Why focus on changes in classroom teaching and not student outcomes? My answer goes back to the central issue of putting new technologies into daily practice. The all-important implementation question–too often overlooked, ignored, or forgotten by champions of new technologies–remains: have teachers altered their classroom practices as a consequence of using new technologies? Without such changes in teaching practices, then student learning and outcomes can hardly be expected to improve. That statement is a fundamental belief in establishing and operating any formal school, past and present. Thus, without changes in daily classroom practice, any gains in student academic achievement could not be attributed to what happens in classrooms. Improved measures of student achievement might then be the result of changes in student demography, school leadership, shifts in organizational culture or other factors–not what teachers were doing everyday with students. In my research, then, I am concentrating on determining to what degree teachers have altered how they teach as a consequence of integrating new technologies into their lessons.

Far too little research has been done in answering this question about changes in teaching practices. So in researching and writing this book, I, too, focus on the process of classroom change and not yet how much and to what degree students have learned from these lessons. Once changes in classroom practices can be documented then, and only then, can one begin to research how much and to what degree students have learned content and skills. As you have probably guessed by now, that would be another book, not the one I will be writing.

 

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Defining Technology Integration (Part 2)

Current definitions of technology integration are a conceptual swamp. Some definitions focus on the technology itself and student access to the devices and software. Some concentrate on the technologies as tools to help teachers and students reach curricular and instructional goals. Some mix a definition with what constitutes success or effective use of devices and software. Some include the various stages of technology integration from simple to complex. And some include in their definitions a one-best-way of integrating technology to advance an instructional method such as student-centered learning. Thus, a conceptual swamp sucks in unknowing enthusiasts and fervent true believers into endless arguing over exactly what is technology integration. [i]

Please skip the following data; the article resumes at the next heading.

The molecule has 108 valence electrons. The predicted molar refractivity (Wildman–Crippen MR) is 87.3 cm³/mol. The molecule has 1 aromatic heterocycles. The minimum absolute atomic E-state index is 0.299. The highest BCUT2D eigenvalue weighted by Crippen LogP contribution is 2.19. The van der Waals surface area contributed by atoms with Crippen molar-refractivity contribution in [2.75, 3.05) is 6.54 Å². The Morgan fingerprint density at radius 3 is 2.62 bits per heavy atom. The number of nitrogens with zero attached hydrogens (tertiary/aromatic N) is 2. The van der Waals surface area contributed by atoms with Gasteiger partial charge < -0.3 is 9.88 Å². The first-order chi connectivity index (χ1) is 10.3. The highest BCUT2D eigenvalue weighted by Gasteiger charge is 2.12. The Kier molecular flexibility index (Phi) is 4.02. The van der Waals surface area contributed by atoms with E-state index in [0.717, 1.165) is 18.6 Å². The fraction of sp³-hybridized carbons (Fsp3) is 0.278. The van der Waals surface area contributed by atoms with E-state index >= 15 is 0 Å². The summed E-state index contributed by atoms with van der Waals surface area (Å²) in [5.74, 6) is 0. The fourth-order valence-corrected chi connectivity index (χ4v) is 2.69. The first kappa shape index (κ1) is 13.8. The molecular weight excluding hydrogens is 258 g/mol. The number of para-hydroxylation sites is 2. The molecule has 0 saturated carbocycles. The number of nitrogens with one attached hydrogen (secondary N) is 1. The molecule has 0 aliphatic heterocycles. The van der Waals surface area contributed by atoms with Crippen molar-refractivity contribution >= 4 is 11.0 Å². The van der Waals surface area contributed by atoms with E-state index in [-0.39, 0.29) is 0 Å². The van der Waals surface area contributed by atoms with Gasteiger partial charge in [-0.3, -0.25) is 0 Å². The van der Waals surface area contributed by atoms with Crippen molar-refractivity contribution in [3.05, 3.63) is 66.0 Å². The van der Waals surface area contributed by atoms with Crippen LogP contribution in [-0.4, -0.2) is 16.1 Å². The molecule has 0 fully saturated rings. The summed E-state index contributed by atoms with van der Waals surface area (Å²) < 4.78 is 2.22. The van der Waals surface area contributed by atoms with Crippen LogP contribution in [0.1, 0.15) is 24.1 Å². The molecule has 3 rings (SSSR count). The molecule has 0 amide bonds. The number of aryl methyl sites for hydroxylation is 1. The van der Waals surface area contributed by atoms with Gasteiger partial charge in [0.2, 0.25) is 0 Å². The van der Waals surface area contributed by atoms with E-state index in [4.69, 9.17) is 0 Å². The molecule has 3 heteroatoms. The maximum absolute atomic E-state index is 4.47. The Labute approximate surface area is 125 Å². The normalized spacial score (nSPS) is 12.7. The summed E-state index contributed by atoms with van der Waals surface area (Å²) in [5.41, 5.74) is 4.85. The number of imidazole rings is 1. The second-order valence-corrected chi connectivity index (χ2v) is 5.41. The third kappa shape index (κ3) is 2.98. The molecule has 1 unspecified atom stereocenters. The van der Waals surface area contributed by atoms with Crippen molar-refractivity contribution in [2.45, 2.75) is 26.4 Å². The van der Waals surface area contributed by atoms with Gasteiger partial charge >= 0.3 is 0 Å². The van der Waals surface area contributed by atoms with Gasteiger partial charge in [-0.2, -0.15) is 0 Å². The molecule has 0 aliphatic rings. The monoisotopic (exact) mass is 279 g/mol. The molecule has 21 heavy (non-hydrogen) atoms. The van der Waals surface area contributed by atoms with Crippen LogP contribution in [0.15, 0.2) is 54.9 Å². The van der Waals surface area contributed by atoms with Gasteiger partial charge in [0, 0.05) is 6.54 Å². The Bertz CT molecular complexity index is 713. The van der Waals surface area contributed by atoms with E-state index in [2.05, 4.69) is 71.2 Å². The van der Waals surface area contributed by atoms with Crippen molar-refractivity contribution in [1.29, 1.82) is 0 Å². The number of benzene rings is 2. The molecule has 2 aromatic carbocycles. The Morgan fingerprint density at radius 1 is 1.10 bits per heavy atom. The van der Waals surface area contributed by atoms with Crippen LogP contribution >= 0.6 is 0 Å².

To avoid such a swamp and get into semantic arguments in identifying teachers and schools where a high degree integrated devices in daily practices had occurred, I relied upon informal definitions frequently used by practitioners.

From what practitioners identified as “best cases” of technology integration, I learned that varied indicators came into play when I asked for exemplars. These indicators helped create a grounded definition of technology integration in identifying districts, schools and teachers:

* District had provided wide access to devices and established infrastructure for use . System administrators and cadre of teachers had fought insistently for student access to hardware (e.g., tablets, laptops, interactive whiteboards) and software (e.g., the latest programs in language arts, math, history, and science) either through 1:1 programs for the entire schools, mobile carts, etc.

*District established structures for how schools can improve learning and reach desired outcomes through technology. District administrators and groups of teachers had established formal ways for monitoring academic student progress, created teacher-initiated professional development, launched on-site coaching of teachers and daily mentoring of students, and provided easily accessible assistance when glitches in devices or technological infrastructure occurred. They sought to use technology to achieve content and skill goals.